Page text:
Hello and welcome to the first of our discussions on development of the heart.
This amazing process is gonna give rise
to an incredibly complex pumping machine,
hanging out in our thoracic cavity,
but how we get there is very convoluted.
And you might ask yourself, why should we care?
Reason is, heart malformations and heart defects
are incredibly common and prevalent.
Some form of cardiac malformation tends to occur
in about 1% of all births and is a leading cause
of both infant morbidity and mortality,
especially, if it's not diagnosed prior to delivery.
In the United States alone, between 1999 and 2000,
there were roughly 6000 deaths associated with
cardiac anomalies and malformations.
So let's go into the process by which
the heart moves from being a single tube
to becoming the incredibly complex mechanism that it is.
So you may recall from the lecture we had
on the organogenic period,
that when the visceral layer of lateral plate mesoderm folds anteriorly
to create the gut tube,
it has two tubes within it called endocardial tubes,
and these are going to be the early primordia of the heart.
As they're brought together, as we can see on the right side,
they're going to come into existence just ventral to the developing gut tube
and they're gonna pull a small cavity with them.
That cavity is part of the intraembryonic coelom
and specifically in this region, we refer to it as the pericardial cavity.
Although it's slightly different from the mature pericardial cavity
for reasons we'll go into in the subsequent talk.
The endocardial tubes are brought together, fuse and develop some,
what's referred to as cardiac jelly, around them.
And around the cardiac jelly,
is developing myocardium or muscle of the heart.
This myocardium is going to be able to beat relatively early
but it's not until those tubes fuse
that it's going to be able to do anything with the chamber that's inside
and propel blood through it.
Now the heart is suspended in the pericardial cavity by a dorsal mesocardium,
which is essentially a mesentery of the heart
connected to the dorsal side of the embryo.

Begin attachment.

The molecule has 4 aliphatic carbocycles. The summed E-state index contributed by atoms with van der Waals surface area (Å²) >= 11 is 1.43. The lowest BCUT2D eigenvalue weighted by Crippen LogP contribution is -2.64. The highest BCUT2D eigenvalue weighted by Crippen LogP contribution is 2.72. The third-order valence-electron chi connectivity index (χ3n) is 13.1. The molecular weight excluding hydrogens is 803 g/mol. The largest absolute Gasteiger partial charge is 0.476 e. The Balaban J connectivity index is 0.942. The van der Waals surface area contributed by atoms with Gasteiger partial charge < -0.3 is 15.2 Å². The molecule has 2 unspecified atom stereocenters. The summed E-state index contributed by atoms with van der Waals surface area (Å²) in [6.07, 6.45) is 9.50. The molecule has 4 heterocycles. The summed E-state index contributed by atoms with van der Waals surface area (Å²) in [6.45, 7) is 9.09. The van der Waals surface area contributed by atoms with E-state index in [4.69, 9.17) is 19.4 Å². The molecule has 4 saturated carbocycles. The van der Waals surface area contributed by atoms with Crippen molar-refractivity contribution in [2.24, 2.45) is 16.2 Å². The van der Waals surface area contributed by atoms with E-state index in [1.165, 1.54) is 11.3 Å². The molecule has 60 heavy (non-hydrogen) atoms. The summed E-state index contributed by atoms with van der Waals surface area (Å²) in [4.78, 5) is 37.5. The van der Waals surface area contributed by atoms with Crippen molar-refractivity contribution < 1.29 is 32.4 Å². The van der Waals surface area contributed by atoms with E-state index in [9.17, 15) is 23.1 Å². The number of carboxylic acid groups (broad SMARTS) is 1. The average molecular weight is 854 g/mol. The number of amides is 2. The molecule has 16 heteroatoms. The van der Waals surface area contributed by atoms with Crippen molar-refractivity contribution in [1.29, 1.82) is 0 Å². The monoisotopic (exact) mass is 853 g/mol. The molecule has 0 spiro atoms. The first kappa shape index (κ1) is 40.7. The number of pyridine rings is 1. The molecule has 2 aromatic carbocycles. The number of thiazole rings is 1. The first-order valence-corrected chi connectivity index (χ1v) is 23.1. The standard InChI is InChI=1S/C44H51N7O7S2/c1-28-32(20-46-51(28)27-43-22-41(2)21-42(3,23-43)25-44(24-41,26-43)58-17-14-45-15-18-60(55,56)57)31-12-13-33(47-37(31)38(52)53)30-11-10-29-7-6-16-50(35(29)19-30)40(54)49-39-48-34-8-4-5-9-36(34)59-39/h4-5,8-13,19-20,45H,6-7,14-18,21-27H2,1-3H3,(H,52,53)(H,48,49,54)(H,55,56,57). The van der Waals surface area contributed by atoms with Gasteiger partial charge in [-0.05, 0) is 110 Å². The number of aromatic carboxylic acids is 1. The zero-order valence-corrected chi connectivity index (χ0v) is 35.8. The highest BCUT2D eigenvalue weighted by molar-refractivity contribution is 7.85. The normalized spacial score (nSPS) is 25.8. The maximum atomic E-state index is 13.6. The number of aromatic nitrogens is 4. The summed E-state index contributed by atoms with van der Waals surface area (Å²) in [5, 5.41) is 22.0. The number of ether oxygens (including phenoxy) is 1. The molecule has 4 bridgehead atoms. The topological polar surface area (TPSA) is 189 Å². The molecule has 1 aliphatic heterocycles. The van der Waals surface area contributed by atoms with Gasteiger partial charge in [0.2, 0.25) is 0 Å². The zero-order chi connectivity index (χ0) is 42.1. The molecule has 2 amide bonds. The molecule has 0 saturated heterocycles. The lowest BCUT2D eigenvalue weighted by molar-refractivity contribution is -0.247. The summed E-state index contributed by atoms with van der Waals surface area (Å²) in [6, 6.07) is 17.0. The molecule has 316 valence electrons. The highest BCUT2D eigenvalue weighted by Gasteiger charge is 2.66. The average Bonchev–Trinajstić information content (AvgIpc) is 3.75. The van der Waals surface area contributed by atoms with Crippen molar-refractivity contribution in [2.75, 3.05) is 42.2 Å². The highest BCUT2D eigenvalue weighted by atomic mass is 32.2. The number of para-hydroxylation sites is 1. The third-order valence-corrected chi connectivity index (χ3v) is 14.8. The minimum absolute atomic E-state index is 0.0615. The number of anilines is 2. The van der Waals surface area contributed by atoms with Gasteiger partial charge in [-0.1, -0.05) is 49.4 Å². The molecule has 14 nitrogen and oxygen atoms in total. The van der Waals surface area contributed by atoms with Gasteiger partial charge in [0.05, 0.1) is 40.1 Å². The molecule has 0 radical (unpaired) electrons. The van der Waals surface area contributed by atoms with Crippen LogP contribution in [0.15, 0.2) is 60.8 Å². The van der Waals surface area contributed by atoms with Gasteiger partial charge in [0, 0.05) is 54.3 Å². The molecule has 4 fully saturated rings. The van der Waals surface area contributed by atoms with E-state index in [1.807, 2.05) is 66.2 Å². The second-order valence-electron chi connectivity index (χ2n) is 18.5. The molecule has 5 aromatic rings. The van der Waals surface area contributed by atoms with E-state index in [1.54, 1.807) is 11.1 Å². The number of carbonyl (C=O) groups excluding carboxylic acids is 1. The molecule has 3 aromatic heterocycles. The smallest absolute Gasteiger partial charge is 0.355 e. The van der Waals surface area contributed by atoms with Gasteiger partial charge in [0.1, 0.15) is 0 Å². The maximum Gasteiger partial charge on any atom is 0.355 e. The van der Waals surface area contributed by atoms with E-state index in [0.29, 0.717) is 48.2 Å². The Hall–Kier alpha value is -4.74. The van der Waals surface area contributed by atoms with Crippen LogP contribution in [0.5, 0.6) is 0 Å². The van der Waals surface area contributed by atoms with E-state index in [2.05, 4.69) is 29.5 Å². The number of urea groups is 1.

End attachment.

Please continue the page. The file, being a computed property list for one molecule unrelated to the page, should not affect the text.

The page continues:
As the heart continues to develop,
it moves from its initial location to its final location
and one amazing thing about the heart,
is it actually develops anterior to our face.
It grows right about in this area early on, and as the embryo enlarges
and the forebrain gets larger and larger,
it folds the heart down into the thorax into its eventual mature position.
As it does so, it pulls the pericardial cavity with it,
along with the strip of mesoderm called the septum transversum.
That mesoderm is gonna travel with it
and take up residence inferior to the heart and the septum transversum
is the earliest primordia we have of the diaphragm.
So we'll discuss how the septum transversum becomes the diaphragm
and separates the pericardial cavity from the peritoneal cavity
in the subsequent talk.
Now the heart has more or less found its normal position
in the eventual thorax,
and it starts beating about 22 days into development.
This is important because at this point
the embryo can't get much larger without a heart.
Simple diffusion of gasses and nutrients from cells
is no longer sufficient to handle the size of the embryo.
We can't just create cavity after cavity for these things to diffuse.
We need to have a circulatory system,
and the heart starts pumping at 22 days
because we absolutely have to have it in order to get any larger.
So the heart pumps bringing blood in from inferior,
peristaltically pumps it out superiorly
and into a paired set of dorsal aorta on the posterior body wall.
So blood that's deoxygenated comes in inferiorly, gets pumped superiorly,
and is gonna travel on either side of the gut tube
through what are called, aortic arches.
And those aortic arches carry the blood dorsally to a pair of aorta.
Now, at this point, the heart, instead of being a simple cylindrical tube,
is gonna develop some distinctive areas that bulge outward.
The first and most inferiorly, is the part that receives blood from the body.
They're gonna be a left and right side of the sinus venosus
and the sinus venosus pumps blood to the primitive or primordial atrium.